The Papers of Lt.Colonel Robert Beresford Seymour Sewell
|Title:||The Papers of Lt.Colonel Robert Beresford Seymour Sewell|
|Reference:||Z MSS SEW|
The records of the John Murray Expedition constitute the bulk of the collection. It contains records of the work carried out at scientific stations along the route of the expedition, in the form of station records and station lists. The daily journal, written by Colonel Sewell, is particularly useful as a detailed narrative of the expedition. Sewell hoped to have the journal published but his efforts were not rewarded by the willingness of publishers. Eventually, the narrative did appear, in the publication edited by A.L.Rice (reference below).
A Records of the John Murray Expedition of 1933-1934
Papers of the John Murray Expedition Committee
Log books of HEMS Mabahiss
Trawling and dredging registers of HEMS Mabahiss
Scientific data collected by vessels and organisations supporting the expedition
Scientific Reports : notes and drafts
Newspaper and journal cuttings
B Records relating to scientific research in the Indian Ocean
C Records relating to Sewell's zoological and administrative work in India
D Committees, Associations and other scientific work
|Held by:||Natural History Museum Library and Archives, not available at The National Archives|
The collection was not received in its original order and the papers have been arranged into appropriate classes of related records. In some cases, files containing a mixture of unrelated papers have been preserved in the order in which they were received, where it appears to be the order adopted by Sewell.
|Extent:||9 boxes and two folders|
Robert Beresford Seymour Sewell was born in 1880 at Leamington, Warwickshire, the son of Reverend Arthur Sewell and Mary Lee Waring. The family moved to Weymouth during his childhood and Sewell attended Weymouth College before studying zoology at University College London for six months. In 1903, he received a 'Double First' from Christ's College, Cambridge, and in 1905 he entered St Bartholomew's Hospital to become qualified MRCS and LRCP in October 1907.
In 1908, Sewell entered the Indian Medical Service. In 1910, he became Surgeon-Naturalist to the Marine Survey of India and Honorary Assistant Superintendent in the Zoological Section of the Indian Museum in Calcutta. From 1911 to 1913 he was seconded to the Calcutta Medical College as Professor of Biology.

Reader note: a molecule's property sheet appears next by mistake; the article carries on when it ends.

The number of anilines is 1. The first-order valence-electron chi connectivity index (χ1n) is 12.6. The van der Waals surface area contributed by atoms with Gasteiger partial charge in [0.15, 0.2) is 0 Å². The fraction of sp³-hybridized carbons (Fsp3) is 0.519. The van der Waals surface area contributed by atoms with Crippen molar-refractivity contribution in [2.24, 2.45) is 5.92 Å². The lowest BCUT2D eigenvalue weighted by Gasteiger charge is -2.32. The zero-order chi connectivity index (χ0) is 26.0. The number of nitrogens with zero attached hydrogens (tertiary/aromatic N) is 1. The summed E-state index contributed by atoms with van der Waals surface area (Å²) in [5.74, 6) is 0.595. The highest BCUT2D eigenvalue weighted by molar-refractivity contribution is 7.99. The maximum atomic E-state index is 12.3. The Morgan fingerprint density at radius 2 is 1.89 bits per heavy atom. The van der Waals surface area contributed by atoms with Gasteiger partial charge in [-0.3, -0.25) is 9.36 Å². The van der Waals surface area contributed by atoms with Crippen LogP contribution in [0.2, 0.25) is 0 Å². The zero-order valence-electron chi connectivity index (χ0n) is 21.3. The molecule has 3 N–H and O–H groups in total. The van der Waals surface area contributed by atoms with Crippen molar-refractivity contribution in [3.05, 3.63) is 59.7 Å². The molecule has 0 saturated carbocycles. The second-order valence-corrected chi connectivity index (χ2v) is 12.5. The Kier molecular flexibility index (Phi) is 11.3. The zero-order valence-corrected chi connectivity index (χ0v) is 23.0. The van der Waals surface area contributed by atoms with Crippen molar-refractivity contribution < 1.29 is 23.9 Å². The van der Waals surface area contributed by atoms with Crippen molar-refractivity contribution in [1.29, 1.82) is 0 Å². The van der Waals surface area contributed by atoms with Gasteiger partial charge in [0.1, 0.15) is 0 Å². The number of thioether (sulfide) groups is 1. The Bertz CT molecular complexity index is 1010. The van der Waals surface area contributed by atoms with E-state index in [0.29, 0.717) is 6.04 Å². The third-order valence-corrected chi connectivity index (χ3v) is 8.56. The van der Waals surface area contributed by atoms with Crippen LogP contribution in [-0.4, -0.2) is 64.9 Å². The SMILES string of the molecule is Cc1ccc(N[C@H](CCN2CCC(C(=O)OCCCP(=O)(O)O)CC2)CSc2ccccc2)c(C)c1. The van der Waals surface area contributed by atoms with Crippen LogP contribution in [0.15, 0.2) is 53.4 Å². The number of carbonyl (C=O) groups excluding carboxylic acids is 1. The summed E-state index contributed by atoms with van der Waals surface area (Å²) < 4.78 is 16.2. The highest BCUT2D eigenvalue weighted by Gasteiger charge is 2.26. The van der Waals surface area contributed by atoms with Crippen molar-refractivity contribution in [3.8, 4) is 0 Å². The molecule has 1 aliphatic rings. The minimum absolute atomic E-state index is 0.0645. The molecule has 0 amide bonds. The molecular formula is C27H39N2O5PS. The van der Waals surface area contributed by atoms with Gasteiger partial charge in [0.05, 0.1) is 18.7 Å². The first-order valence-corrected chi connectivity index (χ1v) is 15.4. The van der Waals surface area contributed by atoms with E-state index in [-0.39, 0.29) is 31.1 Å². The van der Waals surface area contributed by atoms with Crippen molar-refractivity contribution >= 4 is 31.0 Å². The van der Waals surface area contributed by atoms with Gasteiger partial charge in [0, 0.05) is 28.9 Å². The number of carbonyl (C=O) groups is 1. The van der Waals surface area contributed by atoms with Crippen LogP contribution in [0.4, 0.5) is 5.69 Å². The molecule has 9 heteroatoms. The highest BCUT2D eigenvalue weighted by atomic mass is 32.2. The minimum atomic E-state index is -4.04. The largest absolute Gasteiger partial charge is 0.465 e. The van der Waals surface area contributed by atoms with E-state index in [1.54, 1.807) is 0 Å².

Sewell married in 1914 and served as a Port Health Officer in Aden during the First World War. After the war, Sewell returned to his post as Superintendent of the Zoological Survey in India. In 1925, he was appointed Director of the Zoological Survey and Head of the Indian Museum. In 1933, he retired from the Indian Medical Service after 25 years.
In 1933 and 1934, Sewell was Scientific Leader of the John Murray Expedition. The expedition began on the 3 September 1933 in Alexandria as a joint Anglo-Egyptian project. It was financed largely from a bequest of £20,000 from the celebrated oceanographer, John Murray (1841-1914). The John Murray Committee was set up in 1932 to agree upon plans for the expedition. The expedition was undertaken on the Egyptian ship, HEMS Mabahiss. It was a voyage that took the ship through the Red Sea, the Gulf of Aden, the northwestern Indian Ocean and the Gulf of Oman. The expedition ended nine months later at Alexandria.
The aim of the voyage was to collect data on the ocean environment and to record species of marine life. Data was collected from 209 scientific stations and samples were brought back to England. The data formed the basis of a series of Scientific Reports published between 1935 and 1967 by the British Museum (Natural History). These are now held in the Natural History Museum Zoology Library (ref. 0.72.A.a.qB). After the expedition, Sewell returned to work in the Department of Zoology at Cambridge. From the late 1930's, Sewell dedicated his work to the publication of the Expedition Reports, to his taxonomic research, and to editorship of the Fauna of India until his death in 1964 at the age of 83. In 1946, Sewell had returned to India as an adviser on the reconstruction of the Zoological Survey and the creation of the Anthropological Survey and of the Central Fisheries Research Institute.
|Immediate Source Of Acquisition:||
|Link to NRA Record:|